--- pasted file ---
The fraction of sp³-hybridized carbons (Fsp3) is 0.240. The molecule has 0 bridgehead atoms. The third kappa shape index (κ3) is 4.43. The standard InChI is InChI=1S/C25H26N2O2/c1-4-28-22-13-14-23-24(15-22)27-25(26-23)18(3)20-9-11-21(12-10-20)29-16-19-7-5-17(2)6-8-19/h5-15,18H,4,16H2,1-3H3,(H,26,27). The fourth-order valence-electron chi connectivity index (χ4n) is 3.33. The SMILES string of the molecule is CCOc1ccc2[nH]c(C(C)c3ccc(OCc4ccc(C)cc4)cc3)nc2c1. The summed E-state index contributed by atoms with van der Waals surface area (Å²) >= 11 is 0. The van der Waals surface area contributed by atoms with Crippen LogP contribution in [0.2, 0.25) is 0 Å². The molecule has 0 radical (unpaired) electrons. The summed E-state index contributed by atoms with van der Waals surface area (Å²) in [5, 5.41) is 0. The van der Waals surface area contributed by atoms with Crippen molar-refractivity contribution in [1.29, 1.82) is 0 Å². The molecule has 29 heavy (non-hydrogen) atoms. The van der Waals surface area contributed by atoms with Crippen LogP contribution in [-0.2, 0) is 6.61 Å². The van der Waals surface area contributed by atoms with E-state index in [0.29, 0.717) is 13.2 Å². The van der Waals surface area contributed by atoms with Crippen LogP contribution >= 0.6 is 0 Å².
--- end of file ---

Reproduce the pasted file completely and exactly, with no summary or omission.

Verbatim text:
The fraction of sp³-hybridized carbons (Fsp3) is 0.240. The molecule has 0 bridgehead atoms. The third kappa shape index (κ3) is 4.43. The standard InChI is InChI=1S/C25H26N2O2/c1-4-28-22-13-14-23-24(15-22)27-25(26-23)18(3)20-9-11-21(12-10-20)29-16-19-7-5-17(2)6-8-19/h5-15,18H,4,16H2,1-3H3,(H,26,27). The fourth-order valence-electron chi connectivity index (χ4n) is 3.33. The SMILES string of the molecule is CCOc1ccc2[nH]c(C(C)c3ccc(OCc4ccc(C)cc4)cc3)nc2c1. The summed E-state index contributed by atoms with van der Waals surface area (Å²) >= 11 is 0. The van der Waals surface area contributed by atoms with Crippen LogP contribution in [0.2, 0.25) is 0 Å². The molecule has 0 radical (unpaired) electrons. The summed E-state index contributed by atoms with van der Waals surface area (Å²) in [5, 5.41) is 0. The van der Waals surface area contributed by atoms with Crippen molar-refractivity contribution in [1.29, 1.82) is 0 Å². The molecule has 29 heavy (non-hydrogen) atoms. The van der Waals surface area contributed by atoms with Crippen LogP contribution in [-0.2, 0) is 6.61 Å². The van der Waals surface area contributed by atoms with E-state index in [0.29, 0.717) is 13.2 Å². The van der Waals surface area contributed by atoms with Crippen LogP contribution >= 0.6 is 0 Å².